Monday, November 9, 2015

NaNoWriMo First Week: Observations

Lots of writers are participating in the National Novel Writing Month this November (NaNoWriMo for short). It’s the second time I’ve done it; the first was in 2013, when I was finishing another novel that had been progressing, off and on, for ten years. This time, I’m working on a novel that’s only been bouncing around in my mind for a few years; only recently, I started to work on an outline. An outline that I didn’t finish because I just wasn’t sure where that last 1/3 would go. But it was a good start, and so I figured that for once, I could just dive right in, using the chapter outline as a guide.

I began on Monday, November 2 because really, I can’t get anything done on the weekends. For four days, I plugged right along. That opening scene was one I had contemplated for a long time, so it spilled right out once I sat down. I finished working on Thursday the 5th with 8725 words, averaging over 2000 a day, more than what the NaNoWriMo website recommends for a target total of 50K at the end of the month.

Things I noticed during those first four days:

1)      Writing is fun. I really missed being immersed in a world of my own making. It felt like the beginning of something (which it was, of course), but similar to when you open the first page of someone else’s book and it really feels like it could go almost anywhere. It’s exciting.

2)      It was relatively easy to fit in the necessary writing time, even with the interruptions of everyday life. Really, the actual writing of this amount a day would probably only take 3-4 hours but then, of course, you have distractions like research and re-reading earlier chapters. I watched a twenty minute video about the glass-making process one day, for example.

3)      The NaNoWriMo framework is great, because it makes you feel that you’re reporting to someone—the website where you keep your stats, your writing buddies, etc.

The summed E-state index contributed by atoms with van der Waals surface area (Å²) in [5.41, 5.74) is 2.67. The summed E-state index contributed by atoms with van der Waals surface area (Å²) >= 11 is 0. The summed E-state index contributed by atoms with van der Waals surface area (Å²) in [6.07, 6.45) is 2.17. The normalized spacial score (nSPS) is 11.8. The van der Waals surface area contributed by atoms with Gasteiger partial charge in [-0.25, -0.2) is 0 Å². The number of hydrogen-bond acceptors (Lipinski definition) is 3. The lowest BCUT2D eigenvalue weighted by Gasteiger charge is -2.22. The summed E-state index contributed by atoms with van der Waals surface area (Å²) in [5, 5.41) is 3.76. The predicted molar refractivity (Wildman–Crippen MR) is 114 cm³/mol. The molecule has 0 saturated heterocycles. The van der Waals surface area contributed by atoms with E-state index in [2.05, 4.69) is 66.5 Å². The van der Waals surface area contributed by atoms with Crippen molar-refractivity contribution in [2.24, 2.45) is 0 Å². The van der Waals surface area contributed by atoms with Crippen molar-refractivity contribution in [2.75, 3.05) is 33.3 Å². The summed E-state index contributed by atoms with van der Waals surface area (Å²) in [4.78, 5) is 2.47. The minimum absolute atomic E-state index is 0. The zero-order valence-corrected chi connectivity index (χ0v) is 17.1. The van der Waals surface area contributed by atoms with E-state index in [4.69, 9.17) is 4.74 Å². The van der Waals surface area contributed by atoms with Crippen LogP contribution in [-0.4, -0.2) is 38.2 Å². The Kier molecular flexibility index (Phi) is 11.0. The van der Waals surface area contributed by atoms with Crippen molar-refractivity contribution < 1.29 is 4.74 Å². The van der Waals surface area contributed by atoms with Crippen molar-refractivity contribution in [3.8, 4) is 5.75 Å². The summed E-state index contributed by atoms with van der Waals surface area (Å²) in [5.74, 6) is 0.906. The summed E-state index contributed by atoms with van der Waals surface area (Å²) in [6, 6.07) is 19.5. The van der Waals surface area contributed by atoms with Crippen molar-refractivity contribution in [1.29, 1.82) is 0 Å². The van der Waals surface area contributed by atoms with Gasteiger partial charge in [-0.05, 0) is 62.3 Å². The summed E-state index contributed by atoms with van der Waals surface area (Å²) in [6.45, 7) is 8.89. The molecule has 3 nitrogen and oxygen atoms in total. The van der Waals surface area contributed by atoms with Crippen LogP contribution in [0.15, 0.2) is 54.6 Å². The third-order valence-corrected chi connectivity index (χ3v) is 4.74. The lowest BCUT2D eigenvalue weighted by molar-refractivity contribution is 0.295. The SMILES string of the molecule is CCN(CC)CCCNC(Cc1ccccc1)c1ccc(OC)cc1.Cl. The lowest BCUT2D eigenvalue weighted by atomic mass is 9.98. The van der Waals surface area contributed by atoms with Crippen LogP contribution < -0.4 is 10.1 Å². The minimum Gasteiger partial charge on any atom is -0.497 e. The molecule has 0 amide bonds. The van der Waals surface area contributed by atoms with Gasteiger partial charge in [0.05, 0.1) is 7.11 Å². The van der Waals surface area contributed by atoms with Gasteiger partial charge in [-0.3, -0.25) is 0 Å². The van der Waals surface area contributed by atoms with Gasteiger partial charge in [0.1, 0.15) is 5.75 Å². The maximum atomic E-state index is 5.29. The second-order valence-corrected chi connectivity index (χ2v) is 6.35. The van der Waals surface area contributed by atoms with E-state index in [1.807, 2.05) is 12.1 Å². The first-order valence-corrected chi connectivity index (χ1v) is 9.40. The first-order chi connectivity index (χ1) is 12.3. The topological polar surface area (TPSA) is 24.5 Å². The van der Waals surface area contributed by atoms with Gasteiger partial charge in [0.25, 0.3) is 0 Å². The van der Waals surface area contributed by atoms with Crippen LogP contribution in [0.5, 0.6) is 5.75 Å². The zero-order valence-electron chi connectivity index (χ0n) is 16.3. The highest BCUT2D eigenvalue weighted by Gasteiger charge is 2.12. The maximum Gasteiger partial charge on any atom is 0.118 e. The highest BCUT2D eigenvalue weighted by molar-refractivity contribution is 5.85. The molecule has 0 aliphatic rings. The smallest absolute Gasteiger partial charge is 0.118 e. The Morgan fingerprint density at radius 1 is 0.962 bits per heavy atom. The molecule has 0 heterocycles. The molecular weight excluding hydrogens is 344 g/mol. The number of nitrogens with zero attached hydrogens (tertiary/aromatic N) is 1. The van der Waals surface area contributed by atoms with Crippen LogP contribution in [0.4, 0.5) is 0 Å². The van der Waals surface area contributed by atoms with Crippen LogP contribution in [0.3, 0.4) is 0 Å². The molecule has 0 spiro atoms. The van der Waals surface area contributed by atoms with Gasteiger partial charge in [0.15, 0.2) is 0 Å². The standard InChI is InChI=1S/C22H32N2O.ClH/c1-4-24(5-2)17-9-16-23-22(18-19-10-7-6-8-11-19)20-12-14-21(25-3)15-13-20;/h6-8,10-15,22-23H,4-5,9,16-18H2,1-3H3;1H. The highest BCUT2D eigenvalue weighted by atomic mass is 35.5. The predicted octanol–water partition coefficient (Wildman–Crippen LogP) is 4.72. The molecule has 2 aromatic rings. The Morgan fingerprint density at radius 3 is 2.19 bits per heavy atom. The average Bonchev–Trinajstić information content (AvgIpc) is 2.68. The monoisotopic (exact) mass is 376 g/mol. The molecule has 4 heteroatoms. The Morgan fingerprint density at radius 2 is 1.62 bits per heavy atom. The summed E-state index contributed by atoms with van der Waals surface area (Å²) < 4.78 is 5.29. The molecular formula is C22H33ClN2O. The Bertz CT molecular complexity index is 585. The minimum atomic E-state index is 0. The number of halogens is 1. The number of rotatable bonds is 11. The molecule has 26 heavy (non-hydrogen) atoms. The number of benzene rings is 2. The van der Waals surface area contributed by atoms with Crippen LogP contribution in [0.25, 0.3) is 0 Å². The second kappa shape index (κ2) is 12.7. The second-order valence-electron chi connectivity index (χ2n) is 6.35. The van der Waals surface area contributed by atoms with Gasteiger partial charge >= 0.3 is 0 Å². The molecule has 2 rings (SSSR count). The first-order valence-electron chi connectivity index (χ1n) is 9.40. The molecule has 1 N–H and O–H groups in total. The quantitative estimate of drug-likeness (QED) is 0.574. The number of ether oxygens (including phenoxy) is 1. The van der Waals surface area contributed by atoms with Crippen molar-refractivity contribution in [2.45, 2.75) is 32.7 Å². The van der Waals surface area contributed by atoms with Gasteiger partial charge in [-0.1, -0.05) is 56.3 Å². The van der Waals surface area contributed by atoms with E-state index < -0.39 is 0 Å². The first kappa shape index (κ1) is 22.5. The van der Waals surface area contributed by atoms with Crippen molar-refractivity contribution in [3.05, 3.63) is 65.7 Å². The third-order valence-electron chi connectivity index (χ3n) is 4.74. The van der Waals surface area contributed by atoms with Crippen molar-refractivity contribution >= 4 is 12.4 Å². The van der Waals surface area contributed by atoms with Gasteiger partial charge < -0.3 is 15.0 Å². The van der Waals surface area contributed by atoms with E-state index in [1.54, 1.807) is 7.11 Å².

And then Friday happened. I actually had a clear schedule that day. I had factored in a morning run but still figured I’d have no problem getting in at least 1600 or so words. I could probably even get to those errands in the afternoon, I thought. But then I looked at the outline. The next section was a very pivotal one. It would reveal a big discovery but also had to convey something fundamental about the main character. And it was Friday. And I was distracted. And I didn’t know how I wanted to go about the section yet; I needed time to think about it. Mostly, I didn’t feel like writing.

True hardcore NaNoWriMos may have gone to a less-demanding section, perhaps, or worked on character sketches or some such thing. Mostly, I took the day off. I wrote about 500 uninspired words. Then, I took the weekend off too. I saw a movie, watched my kids’ games, drove to LA for a dance show. At first, I felt some pressure, a little guilt. But I had three days to think about that pivotal chapter and now I’m ready to dive back in. I know how to approach it now.

The important thing about NaNoWriMo, I would say, is to increase your numbers, whatever they are. To think about your writing routine and how it can be improved. You have to stay true to your own process too, though. It’s quite possible I may still make that goal, if I work some overtime or really get on a roll. Maybe I won’t. One thing is for sure, though. I’ll have much more of this story committed to page than before November 1st came around. And that feels like a big relief, and an affirmation too.


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"As soon as we express something, we devalue it strangely. We believe ourselves to have dived down into the depths of the abyss, and when we once again reach the surface, the drops of water on our pale fingertips no longer resemble the ocean from which they came...Nevertheless, the treasure shimmers in the darkness unchanged." ---Franz Kafka